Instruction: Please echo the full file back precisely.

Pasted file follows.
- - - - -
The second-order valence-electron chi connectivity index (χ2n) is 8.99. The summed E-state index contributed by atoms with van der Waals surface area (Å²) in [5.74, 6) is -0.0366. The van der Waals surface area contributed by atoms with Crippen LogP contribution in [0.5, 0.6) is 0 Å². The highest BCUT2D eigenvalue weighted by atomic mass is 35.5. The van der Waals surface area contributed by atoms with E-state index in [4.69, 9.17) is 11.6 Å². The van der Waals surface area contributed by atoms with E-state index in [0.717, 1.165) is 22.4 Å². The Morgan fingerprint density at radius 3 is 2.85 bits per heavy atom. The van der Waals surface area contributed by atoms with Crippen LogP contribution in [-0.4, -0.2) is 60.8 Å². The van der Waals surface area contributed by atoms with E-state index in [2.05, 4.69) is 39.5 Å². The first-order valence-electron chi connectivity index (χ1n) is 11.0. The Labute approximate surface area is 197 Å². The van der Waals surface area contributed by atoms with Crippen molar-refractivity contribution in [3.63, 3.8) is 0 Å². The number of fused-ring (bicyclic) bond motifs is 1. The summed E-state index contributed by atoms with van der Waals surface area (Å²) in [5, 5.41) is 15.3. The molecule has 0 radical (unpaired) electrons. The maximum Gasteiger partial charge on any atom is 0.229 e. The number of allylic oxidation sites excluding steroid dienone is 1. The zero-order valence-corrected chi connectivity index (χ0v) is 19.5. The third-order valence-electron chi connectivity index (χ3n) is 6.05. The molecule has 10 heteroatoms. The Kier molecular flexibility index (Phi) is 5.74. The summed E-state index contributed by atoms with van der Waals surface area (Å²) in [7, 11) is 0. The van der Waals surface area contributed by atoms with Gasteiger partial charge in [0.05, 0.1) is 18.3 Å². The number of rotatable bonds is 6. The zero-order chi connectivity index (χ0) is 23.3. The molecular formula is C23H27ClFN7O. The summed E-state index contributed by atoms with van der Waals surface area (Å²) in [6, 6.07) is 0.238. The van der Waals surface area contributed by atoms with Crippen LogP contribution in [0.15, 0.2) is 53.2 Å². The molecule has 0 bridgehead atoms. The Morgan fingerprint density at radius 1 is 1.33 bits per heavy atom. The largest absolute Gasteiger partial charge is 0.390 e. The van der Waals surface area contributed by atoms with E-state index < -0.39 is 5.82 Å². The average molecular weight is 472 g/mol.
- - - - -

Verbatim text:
The second-order valence-electron chi connectivity index (χ2n) is 8.99. The summed E-state index contributed by atoms with van der Waals surface area (Å²) in [5.74, 6) is -0.0366. The van der Waals surface area contributed by atoms with Crippen LogP contribution in [0.5, 0.6) is 0 Å². The highest BCUT2D eigenvalue weighted by atomic mass is 35.5. The van der Waals surface area contributed by atoms with E-state index in [4.69, 9.17) is 11.6 Å². The van der Waals surface area contributed by atoms with E-state index in [0.717, 1.165) is 22.4 Å². The Morgan fingerprint density at radius 3 is 2.85 bits per heavy atom. The van der Waals surface area contributed by atoms with Crippen LogP contribution in [-0.4, -0.2) is 60.8 Å². The van der Waals surface area contributed by atoms with E-state index in [2.05, 4.69) is 39.5 Å². The first-order valence-electron chi connectivity index (χ1n) is 11.0. The Labute approximate surface area is 197 Å². The van der Waals surface area contributed by atoms with Crippen molar-refractivity contribution in [3.63, 3.8) is 0 Å². The number of fused-ring (bicyclic) bond motifs is 1. The summed E-state index contributed by atoms with van der Waals surface area (Å²) in [5, 5.41) is 15.3. The molecule has 0 radical (unpaired) electrons. The maximum Gasteiger partial charge on any atom is 0.229 e. The number of allylic oxidation sites excluding steroid dienone is 1. The zero-order valence-corrected chi connectivity index (χ0v) is 19.5. The third-order valence-electron chi connectivity index (χ3n) is 6.05. The molecule has 10 heteroatoms. The Kier molecular flexibility index (Phi) is 5.74. The summed E-state index contributed by atoms with van der Waals surface area (Å²) in [7, 11) is 0. The van der Waals surface area contributed by atoms with Gasteiger partial charge in [0.05, 0.1) is 18.3 Å². The number of rotatable bonds is 6. The zero-order chi connectivity index (χ0) is 23.3. The molecular formula is C23H27ClFN7O. The summed E-state index contributed by atoms with van der Waals surface area (Å²) in [6, 6.07) is 0.238. The van der Waals surface area contributed by atoms with Crippen LogP contribution in [0.15, 0.2) is 53.2 Å². The molecule has 0 bridgehead atoms. The Morgan fingerprint density at radius 1 is 1.33 bits per heavy atom. The largest absolute Gasteiger partial charge is 0.390 e. The van der Waals surface area contributed by atoms with E-state index < -0.39 is 5.82 Å². The average molecular weight is 472 g/mol.